[dns-operations] good one was Re: DNSSEC impact ...

Mark Andrews Mark_Andrews at isc.org
Thu May 29 01:01:12 UTC 2008

> Mark,
> This is a fairly pointless course of discussion.  You are way beyond 3  
> standard deviations from the mean in terms of ability to even  
> understand what the problem is.  I'd estimate somewhere close to 99%  
> of folks on the Internet have no idea even what the DNS _is_, much  
> less how to debug a DNS delegation, much less why DNSSEC validation  
> failed.
> A typical end user will get a web page that gives them a bunch of  
> options they almost certainly won't read or they'll get an  
> indecipherable (to them) e-mail bounce notification or their IM client  
> will complain in gibberish (to them). All they will know is that they  
> can't get their pr0n from the intertubes when they were able to get to  
> it yesterday and they "didn't change anything, dammit i hate these  
> stupid computers!".
> Their reaction will be to call "technical support", be it their ISP  
> call center, their son, grandson, geeky friend, etc.  The folks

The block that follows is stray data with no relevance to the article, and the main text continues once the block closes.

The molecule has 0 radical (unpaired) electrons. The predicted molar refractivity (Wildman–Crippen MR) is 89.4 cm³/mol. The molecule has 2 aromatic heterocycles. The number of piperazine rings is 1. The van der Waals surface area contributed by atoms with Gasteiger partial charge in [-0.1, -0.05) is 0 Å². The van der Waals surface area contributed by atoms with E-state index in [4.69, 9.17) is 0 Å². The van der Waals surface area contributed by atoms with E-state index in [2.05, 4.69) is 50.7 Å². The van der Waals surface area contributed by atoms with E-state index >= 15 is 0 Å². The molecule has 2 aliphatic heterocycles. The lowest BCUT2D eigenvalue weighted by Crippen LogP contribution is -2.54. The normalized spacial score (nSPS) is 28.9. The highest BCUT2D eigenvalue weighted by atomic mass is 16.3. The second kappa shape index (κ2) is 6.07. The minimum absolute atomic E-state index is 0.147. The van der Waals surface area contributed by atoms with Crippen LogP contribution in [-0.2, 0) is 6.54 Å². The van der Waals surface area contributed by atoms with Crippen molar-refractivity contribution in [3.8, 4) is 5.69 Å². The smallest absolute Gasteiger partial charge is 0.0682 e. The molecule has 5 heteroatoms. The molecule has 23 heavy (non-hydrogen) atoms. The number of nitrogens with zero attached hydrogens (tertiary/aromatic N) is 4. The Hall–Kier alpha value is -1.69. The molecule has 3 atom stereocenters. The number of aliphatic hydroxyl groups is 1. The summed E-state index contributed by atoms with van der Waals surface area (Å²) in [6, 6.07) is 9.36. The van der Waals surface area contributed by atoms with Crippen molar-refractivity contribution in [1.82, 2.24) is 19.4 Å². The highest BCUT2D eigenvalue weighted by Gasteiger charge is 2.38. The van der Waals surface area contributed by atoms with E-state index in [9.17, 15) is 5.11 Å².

> receiving those calls might tolerate them for a while, explaining in  
> patient detail what possibly could have gone wrong, exploring a few  
> options to fix it, but in the end, they'll tell their client /  
> parent / grandparent / friend "turn the damn thing off" to protect  
> their own bottom line / sanity.
> I suspect folks at ISP help desks would have trouble debugging even a  
> DNS delegation mistake.  Suggesting folks use "dig" and "date" to  
> figure out why they can't get to www.people.com is just being silly  
> (does MS Windows even have dig?).

	No, I'm suggesting that ISP or anyone else that normally
	debugs DNS issues don't need new tools to debug DNSSEC.
	They already have the basic tools they need.

	The original claim was that new tools were needed which I
	disputed.  One can have fancier tools but they are unlikely
	to find things the simpler tools don't.

	Now you can wrap those tools up in a fancy web page if you
	want.  That's all the existing delegation checking web pages
	do.  I also suspect delegation checking web pages will grow
	DNSSEC checks as time goes by.  Some probably already do.

			Id's and algorithms is initially enough,
			though full hashes would be better.
		Valid signature times.


> Regards,
> -drc

Mark Andrews, ISC
1 Seymour St., Dundas Valley, NSW 2117, Australia
PHONE: +61 2 9871 4742                 INTERNET: Mark_Andrews at isc.org

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